multiple master-pages. As an example one master-page for the top
level sites another master-page for the sub-sites would be nice.
I%u2019m actually looking into building individual elements in
Fireworks and then move them into InDesign, because InDesign supports
multiple master pages. I can then create hotspots/buttons inside
InDesign and use them for navigating, that allows me to create an
interactive mockup. I%u2019m happy with the results so far, InDesign
seems more stable. But I still go back to
Fireworks/Photoshop/Illustrator (whatever works best) to build the
basic elements.

Marc Truitt

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16 Sep 2009 - 3:38pm
Adam Korman
2004

On Sep 16, 2009, at 6:58 AM, Brian wrote:

> why would I use [Fireworks] over using Photoshop or InDesign?

This is how I think about where Fireworks fits relative to other Adobe
apps:
- InDesign is great for creating documents
- Photoshop is great for working with bitmap images
- Illustrator is great for working with vectors for print
- Fireworks is great for working with vectors to create bitmap images
for the screen

They all do other (and often overlapping things), but that's a very
high-level view. Another way to look at it is that over time Photoshop
has added vector tools, while vector and bitmap tools have been in
Fireworks' DNA from day one. A few of the things that I find make
Fireworks great for wireframing:

1. Pages, states and layers. You can share layers across states and
states across pages. And you can show or hide shared layers/states in
different states/pages. Not sure if this makes sense in the abstract,
but it's really handy and probably the main reason I use Fireworks.
2. Styles. Update a style and you can easily update all objects with
the same style.
3. Symbols. Create a symbol then drop pointers to it wherever you need
it. When you edit the symbol, all the instances get updated. Symbols
be very simple (a button with 9-slice guides that allow you to smartly
resize it for any one instance), or they can be very sophisticated (a
button with a normal, highlight and default state and variable text
for the label).

There are lots of other little (and big) things, but these three stand
out for me as particularly helpful for wireframing (and creating final
art, too).

-Adam

16 Sep 2009 - 5:24pm
Thomas Bonney
2009

I've been using Fireworks since version 2 and certainly it's been an
indispensable tool for creating quick-sketch wireframes that can
easily be evolved into high-fidelity/final design comps. As others
have pointed out, combining shared layers with symbols in CS4 allows
for a great deal of flexibility in creating numerous designs for
various page types.

But file management can be a challenge. I've found FW's ability to
manage various pages within one document to be a bit kludgy for
complex projects involving numerous screens or web pages. I've also
run into problems when I need to present more than just a wireframe -
FW creates great comps but it's not the best tool to use for adding
textual documentation, specifications or instructions. When that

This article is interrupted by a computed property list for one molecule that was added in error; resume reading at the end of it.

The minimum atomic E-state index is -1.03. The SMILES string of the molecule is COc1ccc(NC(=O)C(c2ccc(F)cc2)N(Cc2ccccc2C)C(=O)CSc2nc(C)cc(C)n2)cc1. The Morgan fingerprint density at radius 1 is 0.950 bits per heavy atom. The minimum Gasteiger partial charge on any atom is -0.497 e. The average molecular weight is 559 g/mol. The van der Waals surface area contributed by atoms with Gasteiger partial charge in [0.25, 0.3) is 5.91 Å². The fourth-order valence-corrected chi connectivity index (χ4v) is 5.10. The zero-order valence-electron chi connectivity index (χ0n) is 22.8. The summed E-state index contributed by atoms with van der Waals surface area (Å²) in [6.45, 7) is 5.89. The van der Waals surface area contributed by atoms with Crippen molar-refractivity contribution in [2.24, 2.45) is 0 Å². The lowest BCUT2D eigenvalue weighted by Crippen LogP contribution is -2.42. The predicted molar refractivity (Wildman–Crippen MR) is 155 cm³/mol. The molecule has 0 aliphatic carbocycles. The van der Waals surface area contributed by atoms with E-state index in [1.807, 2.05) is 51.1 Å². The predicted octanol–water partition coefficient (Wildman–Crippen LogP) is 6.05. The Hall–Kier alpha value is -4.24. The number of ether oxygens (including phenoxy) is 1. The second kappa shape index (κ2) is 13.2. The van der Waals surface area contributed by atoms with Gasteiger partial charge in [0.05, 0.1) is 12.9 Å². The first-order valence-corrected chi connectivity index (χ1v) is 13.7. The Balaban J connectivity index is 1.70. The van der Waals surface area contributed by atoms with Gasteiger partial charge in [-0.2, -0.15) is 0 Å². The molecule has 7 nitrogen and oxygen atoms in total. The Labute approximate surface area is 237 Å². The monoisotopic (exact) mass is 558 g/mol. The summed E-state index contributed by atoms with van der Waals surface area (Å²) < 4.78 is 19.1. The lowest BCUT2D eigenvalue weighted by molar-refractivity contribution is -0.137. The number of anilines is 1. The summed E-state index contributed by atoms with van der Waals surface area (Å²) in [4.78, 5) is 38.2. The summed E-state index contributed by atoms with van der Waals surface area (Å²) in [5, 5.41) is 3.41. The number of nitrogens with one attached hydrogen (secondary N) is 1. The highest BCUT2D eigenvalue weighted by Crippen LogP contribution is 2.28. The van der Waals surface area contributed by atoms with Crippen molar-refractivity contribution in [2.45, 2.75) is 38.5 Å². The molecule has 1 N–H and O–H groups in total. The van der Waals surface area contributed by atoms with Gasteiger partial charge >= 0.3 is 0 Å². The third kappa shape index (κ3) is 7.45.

situation arises, I output the file as a jpg/png and included it into
a tool better suited for documentation, such as OmniGraffle or
InDesign. EightShapes is really on a roll with Unify, I'll be seeing
how easily I can integrate FW into that workflow. There's a lot of
strength for following a typical 'desktop publication' workflow
when creating UI specifications.

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16 Sep 2009 - 11:57pm
Michael Jones
2006

Illustrator still rules for concepting and sketching. Fireworks for
proper wireframing, making lots of similar screens, and production
graphics.

For those of you about to commit to Fireworks for daily use, I would
recommend downloading the Fireworks Auto-Save thingy here:

http://www.adobe.com/cfusion/marketplace/index.cfm?event=marketplace.offering&offeringid=10210&marketplaceid=1

This side program is a complete hack, but can bail you out from the
crashfest that is Fireworks CS4.

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18 Sep 2009 - 12:12pm
Peter Baird
2005

Responding to Marc who says "I have experienced some problems with Fireworks CS4 for example when exporting to interactive PDF large files would hang"

That's due to the "Enable Text Selection" option. Make sure deselect that option when exporting as a PDF and it will be a very snappy export. What's going on there is that when "Enable Text Selection" option is included, it has go through each page, identify the text on the page, and re-render the text as invisible PDF text that can be selected. But, I haven't found much need for needing that text to be selectable, and it does, as you say, really slow down the export process and makes the app hang, and worse, it bloats the file size of the PDF considerably.

Another word of advice when exporting to PDF, use ZIP compression, because A) The default JPEG compression looks like crap when it comes to wireframes B) The filesize will actually be smaller with ZIP on wireframes c) and the resulting image will be pixel perfect, because the ZIP compression is 32Bit... no loss of colors, JPEG blurriness or anything.